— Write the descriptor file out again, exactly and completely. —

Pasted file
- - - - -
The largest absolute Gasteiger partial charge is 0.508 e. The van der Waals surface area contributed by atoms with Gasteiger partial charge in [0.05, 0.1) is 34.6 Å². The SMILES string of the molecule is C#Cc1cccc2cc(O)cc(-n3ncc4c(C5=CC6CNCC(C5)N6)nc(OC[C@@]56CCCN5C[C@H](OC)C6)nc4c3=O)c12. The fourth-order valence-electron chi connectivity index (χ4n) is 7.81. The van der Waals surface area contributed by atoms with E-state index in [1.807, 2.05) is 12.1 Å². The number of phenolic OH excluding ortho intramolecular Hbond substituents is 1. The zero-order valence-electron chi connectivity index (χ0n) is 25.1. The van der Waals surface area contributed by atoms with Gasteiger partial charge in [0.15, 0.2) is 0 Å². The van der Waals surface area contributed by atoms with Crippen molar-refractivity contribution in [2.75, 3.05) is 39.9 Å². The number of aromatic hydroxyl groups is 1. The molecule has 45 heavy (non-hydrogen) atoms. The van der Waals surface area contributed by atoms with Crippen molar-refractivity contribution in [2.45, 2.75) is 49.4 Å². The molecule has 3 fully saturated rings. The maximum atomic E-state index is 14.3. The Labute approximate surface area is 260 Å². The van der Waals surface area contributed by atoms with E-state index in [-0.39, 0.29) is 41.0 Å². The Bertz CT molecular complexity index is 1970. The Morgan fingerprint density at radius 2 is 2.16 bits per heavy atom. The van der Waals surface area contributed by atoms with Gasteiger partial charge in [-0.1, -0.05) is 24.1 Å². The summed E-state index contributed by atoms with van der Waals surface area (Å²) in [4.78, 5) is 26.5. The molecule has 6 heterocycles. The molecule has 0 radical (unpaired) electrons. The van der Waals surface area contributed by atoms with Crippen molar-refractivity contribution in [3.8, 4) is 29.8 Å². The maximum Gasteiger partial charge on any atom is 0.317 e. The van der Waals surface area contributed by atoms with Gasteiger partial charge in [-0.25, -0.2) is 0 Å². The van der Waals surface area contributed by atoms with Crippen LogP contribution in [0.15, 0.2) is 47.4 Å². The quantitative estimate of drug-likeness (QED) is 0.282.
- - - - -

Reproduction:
The largest absolute Gasteiger partial charge is 0.508 e. The van der Waals surface area contributed by atoms with Gasteiger partial charge in [0.05, 0.1) is 34.6 Å². The SMILES string of the molecule is C#Cc1cccc2cc(O)cc(-n3ncc4c(C5=CC6CNCC(C5)N6)nc(OC[C@@]56CCCN5C[C@H](OC)C6)nc4c3=O)c12. The fourth-order valence-electron chi connectivity index (χ4n) is 7.81. The van der Waals surface area contributed by atoms with E-state index in [1.807, 2.05) is 12.1 Å². The number of phenolic OH excluding ortho intramolecular Hbond substituents is 1. The zero-order valence-electron chi connectivity index (χ0n) is 25.1. The van der Waals surface area contributed by atoms with Gasteiger partial charge in [0.15, 0.2) is 0 Å². The van der Waals surface area contributed by atoms with Crippen molar-refractivity contribution in [2.75, 3.05) is 39.9 Å². The number of aromatic hydroxyl groups is 1. The molecule has 45 heavy (non-hydrogen) atoms. The van der Waals surface area contributed by atoms with Crippen molar-refractivity contribution in [2.45, 2.75) is 49.4 Å². The molecule has 3 fully saturated rings. The maximum atomic E-state index is 14.3. The Labute approximate surface area is 260 Å². The van der Waals surface area contributed by atoms with E-state index in [-0.39, 0.29) is 41.0 Å². The Bertz CT molecular complexity index is 1970. The Morgan fingerprint density at radius 2 is 2.16 bits per heavy atom. The van der Waals surface area contributed by atoms with Gasteiger partial charge in [-0.1, -0.05) is 24.1 Å². The summed E-state index contributed by atoms with van der Waals surface area (Å²) in [4.78, 5) is 26.5. The molecule has 6 heterocycles. The molecule has 0 radical (unpaired) electrons. The van der Waals surface area contributed by atoms with Crippen molar-refractivity contribution in [3.8, 4) is 29.8 Å². The maximum Gasteiger partial charge on any atom is 0.317 e. The van der Waals surface area contributed by atoms with Gasteiger partial charge in [-0.25, -0.2) is 0 Å². The van der Waals surface area contributed by atoms with Crippen LogP contribution in [0.15, 0.2) is 47.4 Å². The quantitative estimate of drug-likeness (QED) is 0.282.